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Griko vs Grico
I don't know which is the best spelling in latin characters; Griko or Grico. I preferred the latter, as it resembles more to the italian Greco.
GoogleFight, though, seems to think different:
- Griko: 3260 results
- Grico: 2720 results
So Griko is more popular on the net...
Etz Haim 21:18, 10 Sep 2004 (UTC)
"Minoranze linguistice Grike dell Etnia Griko-Salentina"... see that? So the Italian state has recognized the minority under that name. This means I'm also going to use Griko instead of Grico from now on.
Etz Haim 00:03, 11 Sep 2004 (UTC)
Griko, Ancient and Modern Greek
User:Wetman made his point on the page by adding:
- The latter is backed by evidence regarding the multitude of Doric words and other ancient Greek items of vocabulary in Griko; however, Griko and modern Greek are mutually intelligible, whereas Ancient greek and Modern Greek are not, as many a European scholar on vacation has discovered.
Besides being unfair to Gerhard Rohlfs, this also contradicts my experience as a native Greek speaker, who can understand well enough both Ancient Greek and Griko. See also what other people have to say on the Greek language article:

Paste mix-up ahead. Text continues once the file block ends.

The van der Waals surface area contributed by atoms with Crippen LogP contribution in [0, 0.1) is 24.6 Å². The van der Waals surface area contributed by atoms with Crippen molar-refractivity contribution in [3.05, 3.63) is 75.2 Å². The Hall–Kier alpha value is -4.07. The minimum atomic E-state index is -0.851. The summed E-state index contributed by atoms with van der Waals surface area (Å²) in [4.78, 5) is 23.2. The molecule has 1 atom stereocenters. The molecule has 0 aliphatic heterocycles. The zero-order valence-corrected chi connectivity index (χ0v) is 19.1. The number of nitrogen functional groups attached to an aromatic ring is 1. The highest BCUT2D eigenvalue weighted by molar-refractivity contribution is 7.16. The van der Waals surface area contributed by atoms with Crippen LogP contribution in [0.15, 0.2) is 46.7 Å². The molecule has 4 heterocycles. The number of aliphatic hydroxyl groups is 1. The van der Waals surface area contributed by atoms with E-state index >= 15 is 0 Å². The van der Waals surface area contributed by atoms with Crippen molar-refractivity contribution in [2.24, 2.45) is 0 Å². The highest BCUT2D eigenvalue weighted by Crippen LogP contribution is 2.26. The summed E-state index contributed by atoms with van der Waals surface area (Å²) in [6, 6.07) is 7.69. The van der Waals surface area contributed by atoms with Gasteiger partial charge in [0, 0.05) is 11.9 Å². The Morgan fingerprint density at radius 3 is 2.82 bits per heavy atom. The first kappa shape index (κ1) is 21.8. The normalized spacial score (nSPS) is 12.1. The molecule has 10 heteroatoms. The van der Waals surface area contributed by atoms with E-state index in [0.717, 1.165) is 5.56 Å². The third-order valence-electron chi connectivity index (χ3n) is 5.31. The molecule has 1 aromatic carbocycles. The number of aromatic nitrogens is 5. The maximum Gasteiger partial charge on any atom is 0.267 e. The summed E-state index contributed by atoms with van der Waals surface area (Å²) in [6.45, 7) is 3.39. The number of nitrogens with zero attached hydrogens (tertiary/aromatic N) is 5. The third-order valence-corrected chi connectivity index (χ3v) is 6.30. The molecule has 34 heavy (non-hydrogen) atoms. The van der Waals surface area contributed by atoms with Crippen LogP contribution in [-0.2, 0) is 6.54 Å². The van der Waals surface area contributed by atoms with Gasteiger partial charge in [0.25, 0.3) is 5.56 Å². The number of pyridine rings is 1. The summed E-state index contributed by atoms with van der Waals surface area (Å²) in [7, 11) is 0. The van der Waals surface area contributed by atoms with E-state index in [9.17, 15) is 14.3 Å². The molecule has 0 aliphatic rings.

- Its interintelligibility with ancient Greek is a matter of debate. It is claimed that a "reasonably well educated" speaker of the modern tongue can read the ancient dialects, but it is not made plain how much of that education consists of exposure to vocabulary and grammar obsolete in normal communication.
I think that the "reasonably well educated" standard is met by large portions of the Greek population, who at least have a head start towards the comprehension of antique forms of the Greek language.
And finally, the Griko and Modern Greek sample texts are here to testify for the intelligibility between these two languages.
Etz Haim 15:05, 13 Sep 2004 (UTC)
The demographics section of the main Italy article mentions 20,000 Griko-speaking people (at first it read "Greek") in both Apulia (Salento) and Calabria, but my sources tell me that they are 40,000. I'd honestly like to find which one is true. Also, I have to note that I'm not sure if the minority in Calabria is recognized by the Italian state, therefore it may be unlikely that it was ever included in a census.
Etz Haim 18:00, 13 Sep 2004 (UTC)
Well, it seems that my sources were correct. I went through the Italian Wikipedia and came across these numbers:
- Calimera 7,296
- Castrignano de' Greci 4,107
- Corigliano d'Otranto 5,632
- Martano 9,503
- Martignano 1,770
- Melpignano 2,209
- Soleto 5,537
- Sternatia 2,698
- Zollino 2.194
That makes a total of 40,946 inhabitants in Grecìa Salentina only.
Etz Haim 22:52, 13 Sep 2004 (UTC)
Dear Etz Haim,